Luther’s Limiting of Saving Grace to Baptism as Presumptuous
One of the ways Luther attempts to acquit himself from teaching salvation by human works, as we have seen, is to claim that baptism is not merely an act done by men, but is ultimately God’s act. He answers the accuser like this: “Yes, it is true that our works are of no use for salvation. Baptism, however, is not our work but God’s…” Luther actually turned this accusation around by accusing those who claimed that salvation was by faith apart from baptism to actually be the ones who are trusting in human works instead of the work of God (baptism). This reveals a great deal about the way Luther drew his dividing lines between human works and God’s gift of salvation. That salvation is “not of works” does not, for Luther, rule out the possibility of salvation being by works in any sense, but only rules out works done apart from the divine and supernatural empowering of God. Since Luther limited God’s supernatural saving grace to the sacrament of baptism, trusting in anything but God’s salvific work through baptism—including faith in Christ—is to be guilty of trusting in human works.
Although there is in fact a great deal of truth in Luther’s words of defense, he assumes without argumentation that God’s saving work of grace is limited to the sacraments. It is true that even our “good works” (such as obediently submitting to Christ’s command to be baptized) are done by the power of God’s grace, and are thus ultimately God’s work. It is the Arminian mentality which divides certain parts of our obedience from God’s grace. Anything good we do at all—whether acts of the will, such as coming to Christ, or our bodily actions of obedience to God’s commandments—it is all by the power of God’s saving grace. Luther is correct in assuming that grace is not to be conceived in opposing distinction to all works, but rather to anything done apart from the power of God’s grace. Therefore, that salvation is by grace and not of works does not necessarily mean that salvation and grace do not include works done by the power of the grace of God.
Thus, Luther’s mistake is not in his dividing lines between works done in the power of God’s grace (which Luther would say are ultimately God’s works) and works done apart from God’s work of grace (which are mere human works which profit nothing). Rather, Luther’s mistake is in his limiting God’s saving grace to the sacrament of baptism, and as we have seen, this limitation is based on a particular interpretation of Mark 16:16 which Luther fails to demonstrate and which rests finally on an overly simplistic hermeneutic which does not take into account the totality of biblical teaching. As with his hermeneutic, Luther does not argue that whatever God effects he effects through the sacraments, he merely asserts it.
Furthermore, the logic Luther uses here to clear himself from the charge of teaching works salvation ought also to prevent him from accusing his opponents of teaching a works-based salvation. So long as his opponents hold that faith itself is God’s work, he can no more charge them with believing in works salvation than he can himself. I can hear Luther’s opponents now, retorting back to Luther: “If those works which God does are not human works, and we hold that faith is a work which God does in us, then you cannot suspect or charge us with any belief in salvation by works just because we hold that faith comes apart from water baptism.” When Luther limits salvific grace to the sacrament of baptism and therefore accuses anyone who thinks a man can be saved apart from water baptism as guilty of trusting in human works (works done apart from the grace of God), he fails to reckon with his own logic. If his opponents do not assert that faith is a human work done apart from God’s work, Luther would have to consequently withdraw his accusation based on his own principles. His attempt to justify himself and yet condemn his opponents is based on an uncharitable double standard.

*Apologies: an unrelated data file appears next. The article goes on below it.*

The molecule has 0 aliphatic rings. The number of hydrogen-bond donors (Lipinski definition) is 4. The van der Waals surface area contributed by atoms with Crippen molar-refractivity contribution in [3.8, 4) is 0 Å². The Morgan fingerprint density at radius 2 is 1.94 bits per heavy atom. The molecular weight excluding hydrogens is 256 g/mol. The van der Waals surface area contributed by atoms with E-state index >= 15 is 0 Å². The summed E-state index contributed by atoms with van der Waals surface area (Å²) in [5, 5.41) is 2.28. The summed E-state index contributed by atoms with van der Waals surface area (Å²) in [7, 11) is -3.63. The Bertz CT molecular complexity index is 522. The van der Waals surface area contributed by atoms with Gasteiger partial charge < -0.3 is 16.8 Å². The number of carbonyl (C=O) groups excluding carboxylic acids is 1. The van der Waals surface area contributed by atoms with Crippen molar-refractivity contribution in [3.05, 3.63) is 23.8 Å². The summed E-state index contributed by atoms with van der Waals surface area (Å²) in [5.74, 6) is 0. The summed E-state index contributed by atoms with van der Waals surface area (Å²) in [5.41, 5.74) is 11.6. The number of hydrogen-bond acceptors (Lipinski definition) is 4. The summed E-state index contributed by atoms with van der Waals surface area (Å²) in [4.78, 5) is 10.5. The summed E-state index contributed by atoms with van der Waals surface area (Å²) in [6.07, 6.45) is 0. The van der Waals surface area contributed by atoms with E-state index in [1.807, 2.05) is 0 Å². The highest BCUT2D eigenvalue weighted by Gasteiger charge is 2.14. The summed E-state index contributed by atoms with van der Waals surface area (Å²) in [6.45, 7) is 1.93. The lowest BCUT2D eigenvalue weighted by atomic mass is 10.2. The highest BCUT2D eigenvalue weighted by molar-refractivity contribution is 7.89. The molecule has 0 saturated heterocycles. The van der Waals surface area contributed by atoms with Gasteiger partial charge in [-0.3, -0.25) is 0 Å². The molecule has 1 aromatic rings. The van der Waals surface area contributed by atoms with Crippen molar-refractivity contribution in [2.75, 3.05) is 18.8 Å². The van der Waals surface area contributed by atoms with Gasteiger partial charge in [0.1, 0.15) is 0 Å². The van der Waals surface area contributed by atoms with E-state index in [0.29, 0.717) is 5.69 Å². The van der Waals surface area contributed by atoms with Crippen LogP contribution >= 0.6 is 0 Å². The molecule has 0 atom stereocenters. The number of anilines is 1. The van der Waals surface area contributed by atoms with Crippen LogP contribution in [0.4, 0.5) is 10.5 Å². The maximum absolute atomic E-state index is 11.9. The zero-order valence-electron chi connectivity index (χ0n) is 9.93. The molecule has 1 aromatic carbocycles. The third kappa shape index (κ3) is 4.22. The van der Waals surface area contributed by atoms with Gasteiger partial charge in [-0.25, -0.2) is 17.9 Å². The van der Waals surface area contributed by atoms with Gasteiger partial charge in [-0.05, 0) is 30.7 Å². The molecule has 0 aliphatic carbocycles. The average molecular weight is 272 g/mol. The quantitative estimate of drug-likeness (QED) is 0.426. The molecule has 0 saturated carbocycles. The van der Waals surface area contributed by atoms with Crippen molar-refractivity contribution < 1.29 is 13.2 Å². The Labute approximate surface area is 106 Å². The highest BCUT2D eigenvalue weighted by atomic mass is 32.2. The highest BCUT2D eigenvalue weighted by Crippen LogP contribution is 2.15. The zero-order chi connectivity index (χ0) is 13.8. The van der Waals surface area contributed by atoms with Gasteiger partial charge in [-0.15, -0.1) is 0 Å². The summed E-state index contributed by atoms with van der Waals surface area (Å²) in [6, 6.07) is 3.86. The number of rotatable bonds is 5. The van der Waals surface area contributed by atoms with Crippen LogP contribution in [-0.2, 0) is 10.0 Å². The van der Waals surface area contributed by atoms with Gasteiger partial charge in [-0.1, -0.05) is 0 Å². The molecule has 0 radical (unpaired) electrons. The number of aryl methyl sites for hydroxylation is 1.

Luther, The Book of Concord, 441.
 See footnote 15.
 See paragraph 3 in “Baptism as God’s Word Comprehended in Water.”
 See footnote 15.
 I say “obediently” because it is possible to submit oneself for baptism without faith, and such an act would not be true obedience (Heb 11:6).
 I say “saving” grace to distinguish from what is called “common grace,” which does not include the granting of true obedience.
 In fact, I would even go beyond Luther and claim that when the Apostle Paul speaks of “not having a righteousness of my own,” (Phil 3:9) this does not by itself prove that the righteousness in which he wishes to be found on the last day is outside himself (an alien righteousness) or does not include good deeds done by the power of God’s grace. That God’s gift of righteousness is “not of our own” does not necessarily mean it does not consist within us or our good works any more than Paul’s denial that it was him who “labored even more than all of them,” but rather, “the grace of God with me,” means that this grace did not include human labor (1 Cor 15:10, cf. Rom 2:4-16).
 Luther also granted that faith was a work of God: “For faith is a work of God, not of man, as Paul teaches.” Martin Luther, Luther’s Works, vol 36, Word and Sacrament II, ed. Abdel Ross Wentz, gen ed. Helmut T. Lehmann (Philadelphia, Pennsylvania: Muhlenberg Press, 1959), 62.